This episode of Mr. Robot She fully embraces silence, and has only two spoken lines of dialogue. The lines perfectly frame the episode; It starts with Elliot’s (Rami Malek) sister, Darlene (Carly Chaiken), telling him they don’t have to talk, and ends with two other characters deciding they need to talk. Between these lines, there is a tense episode where Elliot and Darlene infiltrate a company that controls Banks’ servers. They communicate through letters along the journey, which sees Elliot leading the police on a chase through Central Park. The Hollywood Reporter stated that creator Sam Esmail wanted the episode to emulate the tension between siblings and the “isolationism” that technology can bring about. It’s suspenseful and suspenseful that the lack of dialogue makes the tension really shine through, and it’s never really missed with all the action.

    3 X Files – “Rm9sbG93ZXJz” (S11 E07)

    A scene from The X-Files
    TV 20

    The X-Files is a show that often pushes the boundaries of what’s expected, and this episode of the reboot series is no exception. It addresses technology overuse and AI concerns, as Mulder (David Duchovny) and Scully (Gillian Anderson) visit a robotic restaurant and battle it out with the AI ​​until the restaurant is closed. They return home and are then bombarded by text messages and drones, and must flee when Scully’s robot vacuum causes an explosion. The two finally stop the uprising by giving the restaurant a late service tip. It brings a touch of humor to the case, and also shows just how special the relationship between Mulder and Scully is when they end the episode holding hands and embracing their personal connection.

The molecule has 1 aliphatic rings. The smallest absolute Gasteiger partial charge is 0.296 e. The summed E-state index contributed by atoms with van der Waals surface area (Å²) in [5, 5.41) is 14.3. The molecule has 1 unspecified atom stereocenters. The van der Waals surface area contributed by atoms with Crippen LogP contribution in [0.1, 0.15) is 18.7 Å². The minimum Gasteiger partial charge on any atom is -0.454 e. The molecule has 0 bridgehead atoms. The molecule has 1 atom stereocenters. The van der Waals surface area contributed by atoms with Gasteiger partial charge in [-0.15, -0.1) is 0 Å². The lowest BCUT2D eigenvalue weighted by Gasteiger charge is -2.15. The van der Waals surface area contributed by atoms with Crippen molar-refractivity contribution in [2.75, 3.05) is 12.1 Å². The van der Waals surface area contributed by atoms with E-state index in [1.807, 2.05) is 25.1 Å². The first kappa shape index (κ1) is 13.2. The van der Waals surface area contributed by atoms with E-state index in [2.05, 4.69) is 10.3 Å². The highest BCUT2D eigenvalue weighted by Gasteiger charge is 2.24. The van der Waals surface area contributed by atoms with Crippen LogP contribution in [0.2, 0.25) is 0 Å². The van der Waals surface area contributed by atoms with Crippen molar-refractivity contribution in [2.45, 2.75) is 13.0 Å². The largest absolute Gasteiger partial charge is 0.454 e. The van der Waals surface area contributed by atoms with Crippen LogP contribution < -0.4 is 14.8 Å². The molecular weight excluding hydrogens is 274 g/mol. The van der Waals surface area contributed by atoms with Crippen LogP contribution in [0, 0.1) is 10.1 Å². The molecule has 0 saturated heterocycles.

Related: The X-Files: The Most Outstanding Episodes, Ranked

    2 BoJack Horseman – “Fish Out of Water” (S03 E04)

    A scene from the movie BoJack Horseman
    Netflix streaming services

    In this episode of BoJack HorsemanBoJack (Will Arnett) travels to an underwater film festival to promote his movie, secretarial. He has to wear a helmet to breathe and he can’t talk to her. Trying to apologize to his former manager after accidentally firing her, he is caught helping a seahorse give birth. He must then help one of the children return home after being left behind. It allows for a fascinating visual journey through the underwater world, one that carries the humor into BoJack’s adventures and its exhaustion. It all ends in a perfect way: BoJack realizes that one of the buttons on his helmet allows him to speak, and immediately uses it to swear.

    1 Buffy the Vampire Slayer – “Hush” (S04 E10)

    A scene from Buffy the Vampire Slayer
    TV 20

    Silence is one of the most important episodes Buffy the Vampire SlayerAnd for good reason. In a show that sees Buffy (Sarah Michelle Gellar) take on vampires and demons with witty lines week after week, “Hush” changes things up. The episode sees Sunnydale fall prey to the Dreadful Gentlemen, a group of demons who steal everyone’s votes. The majority of the episode takes place entirely without dialogue, which helps the talk-heavy show rely on different kinds of communication. Despite this, he still retains a sense of humor, such as Giles’ (Anthony Stewart Head) show to gentlemen, complete with his sketches. It’s a stunning example of dramatically changing the show’s formula and success.